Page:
• Sara Paulo - Senior Analytical Specialist, FinVector Oy, Finland
11:50 - 12:25 35 mins
Info
Stream 2: Facility Design, Manufacturing Networks and End to End Solutions for Commercial Success
Implementation of an affordable and scalable manufacturing strategy
  • Bas Leewis - MSAT Manager, MeriaGTx, UK
  • Case study
11:50 - 12:25 35 mins
Stream 3: Clinical Development for Cell, Gene and Immunotherapies
Gamma-Delta T Cell Case Study
  • Michael Leek - CEO, TC BioPharm, UK
12:25 - 12:55 30 mins
Info
Stream 1: Manufacturing and Process Development – Analytical Strategies, Design Space, QbD and Cost of Goods Considerations
Manufacturing of API-grade lentiviral vectors – what`s behind quality?
  • Tanno Hübel - Head of Production for biological GMP products, Miltenyi Biotec GmbH

Lentiviral vectors for manufacturing of CAR-T cells as drug product are active pharmaceutical ingredients (API), at least in Germany. Manufacturing authorization for lentiviral vectors is required. Manufacturing of lentiviral vectors in an animal-component free, 200-L process was inspected by the local authority and authorizations were granted. Safety aspects such as viral and other process related contaminations, replication competent lentiviruses, identity, and functionality have to be addressed carefully. On the other hand quality aspects such as robust transduction efficiencies and functional expression of the antigen receptor in the target cells has to be considered. Impact of the manufacturing process on the quality of lentiviral vectors and regulatory requirements will be discussed.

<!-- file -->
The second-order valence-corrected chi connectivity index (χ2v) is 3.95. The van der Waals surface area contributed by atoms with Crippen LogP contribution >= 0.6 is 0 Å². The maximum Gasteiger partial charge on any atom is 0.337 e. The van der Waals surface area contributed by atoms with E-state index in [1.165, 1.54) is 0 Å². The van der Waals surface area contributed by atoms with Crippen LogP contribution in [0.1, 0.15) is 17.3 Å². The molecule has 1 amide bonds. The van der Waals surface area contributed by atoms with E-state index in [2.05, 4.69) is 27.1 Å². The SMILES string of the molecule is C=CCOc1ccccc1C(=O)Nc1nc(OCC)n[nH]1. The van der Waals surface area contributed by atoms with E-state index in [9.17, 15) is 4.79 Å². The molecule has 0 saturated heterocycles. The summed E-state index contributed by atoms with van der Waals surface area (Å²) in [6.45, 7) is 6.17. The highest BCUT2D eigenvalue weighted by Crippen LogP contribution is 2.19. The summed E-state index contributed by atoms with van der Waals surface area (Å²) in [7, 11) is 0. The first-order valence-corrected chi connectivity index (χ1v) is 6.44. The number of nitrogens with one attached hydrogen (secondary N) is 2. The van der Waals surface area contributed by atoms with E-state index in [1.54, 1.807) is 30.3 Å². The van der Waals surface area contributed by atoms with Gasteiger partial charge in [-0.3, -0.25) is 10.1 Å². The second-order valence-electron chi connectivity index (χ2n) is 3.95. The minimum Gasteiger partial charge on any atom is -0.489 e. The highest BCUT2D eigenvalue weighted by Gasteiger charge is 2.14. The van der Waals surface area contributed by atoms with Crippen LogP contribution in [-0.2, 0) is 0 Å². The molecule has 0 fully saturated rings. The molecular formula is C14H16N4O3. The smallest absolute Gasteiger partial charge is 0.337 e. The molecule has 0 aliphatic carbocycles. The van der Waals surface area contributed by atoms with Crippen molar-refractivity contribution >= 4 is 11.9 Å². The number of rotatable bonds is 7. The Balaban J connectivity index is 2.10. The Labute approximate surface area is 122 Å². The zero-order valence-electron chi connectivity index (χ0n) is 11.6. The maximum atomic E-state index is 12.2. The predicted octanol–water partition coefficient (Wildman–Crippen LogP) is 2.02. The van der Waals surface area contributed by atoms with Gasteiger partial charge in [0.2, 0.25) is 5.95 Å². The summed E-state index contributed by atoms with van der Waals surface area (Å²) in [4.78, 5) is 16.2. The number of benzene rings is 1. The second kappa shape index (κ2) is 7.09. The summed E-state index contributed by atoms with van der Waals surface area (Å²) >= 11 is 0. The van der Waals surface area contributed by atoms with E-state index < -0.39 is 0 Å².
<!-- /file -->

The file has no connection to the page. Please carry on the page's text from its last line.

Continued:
12:25 - 12:55 30 mins
Info
Stream 2: Facility Design, Manufacturing Networks and End to End Solutions for Commercial Success
Viral Safety in Viral Therapeutics
  • Rolf Werner - Chairman Scientific Board, Labor Dr. Merk & Kollegen, Germany
  • Advanced Therapeutic Medical Products (ATMP)
  • Adherent and suspension cell processes for viral production
  • Preventive viral safety measures
  • Affinity chromatography for ATMP
  • Mini TEM for adventitious viral contaminants